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Irrigators prepare for the worst

  Delivery uncertainty: Klamath Project operating ‘without guidance’

  by DEVAN SCHWARTZ, Herald and News 5/9/13

     Pasture. Alfalfa. Grains. Early season irrigation is already under way in the Klamath Basin amid a drought year and uncertain water deliveries.

   “We’re operating somewhat normally now — what the future holds for us we don’t quite know,” said Mark Stuntebeck   , manager of Klamath Irrigation District, the largest in the Klamath Project.        A below-normal water year is exacerbated by the Klamath Project operating without guidance from mandated federal biological opinions.

   On Tuesday afternoon, A Canal was conveying 747 cubic feet of water per second with an additional 770 CFS through a pump at Miller Hill, south of the airport.

   The statutory deadline called for a joint biological opinion by April 17. That deadline will likely lapse by a month or more, according to Matt Baun, U.S. Fish and Wildlife Service spokesman.  

   “It totally stinks on our end because we don’t know anything,” said Greg Addington, executive director of the Klamath Water Users Association. “My guys are sitting here figuring out how much groundwater to pump. We have no idea what to do. Do we just take a lot of land out of production and have that effect on the economy? We feel like we’d better prepare for the worst.”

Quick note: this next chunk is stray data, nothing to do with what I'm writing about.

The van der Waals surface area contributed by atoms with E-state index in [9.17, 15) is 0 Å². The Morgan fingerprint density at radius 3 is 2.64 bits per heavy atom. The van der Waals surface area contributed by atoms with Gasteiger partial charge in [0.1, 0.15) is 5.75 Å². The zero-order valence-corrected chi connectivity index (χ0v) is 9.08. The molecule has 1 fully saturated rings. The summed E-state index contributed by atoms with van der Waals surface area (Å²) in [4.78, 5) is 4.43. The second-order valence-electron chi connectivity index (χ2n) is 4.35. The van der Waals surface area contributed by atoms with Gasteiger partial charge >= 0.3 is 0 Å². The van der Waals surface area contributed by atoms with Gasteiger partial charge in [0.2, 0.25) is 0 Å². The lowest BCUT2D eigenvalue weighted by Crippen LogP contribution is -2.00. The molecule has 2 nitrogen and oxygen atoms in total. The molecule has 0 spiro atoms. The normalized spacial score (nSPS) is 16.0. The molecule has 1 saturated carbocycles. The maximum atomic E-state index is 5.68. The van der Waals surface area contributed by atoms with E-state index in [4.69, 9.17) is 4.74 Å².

The biological opinion, to be completed jointly by USFWS and National Marine Fisheries Service, stipulates the amount of water that must be held in Upper Klamath Lake to benefit the endangered sucker, and how much water must be sent downriver for threatened coho salmon. Remaining water goes to irrigators and   wildlife refuges.

   “We’re all waiting for the new biological opinion, but you can’t not take any water until things become clear and a water supply is determined,” Stuntebeck said. “We’re taking a fews sips from the glass now and we’ll find out how full the glass is at some point in time.”

   Added Addington, “There’s just a lot riding   on what some folks are doing in a room a long way from here to figure out what that (biological opinion) looks like. It’s gut-wrenching because we don’t know what to expect or when to expect it, and the crops are in the ground.”

   Reclamation’s Klamath Basin Area Office manager Jason Phillips said they expect to receive the joint biological opinion in mid- to late- May, after which they can finalize their operations plan.

   “The 2013 operations plan will identify overall project operations and the water supply available for the Klamath Project during the 2013 irrigation season,” said Phillips.

   Conservation groups such as Oregon Wild are planning to sue over Reclamation’s   current operations, which they say will short salmon in a year predicted to have a large fall run.

   In the meantime, Stuntebeck described early season irrigation demand as higher than average due to dry conditions, though he hopes demand will wane as soon as irrigators get caught up.

   Stuntebeck said they’re trying to educate water users on how best to calculate their usage, and how to conserve water.

   With a declared drought, uncertain federal mandates and a series of legal actions, the Klamath Basin waterscape could certainly be a complicated one this summer.

    dschwartz@heraldandnews  . com  



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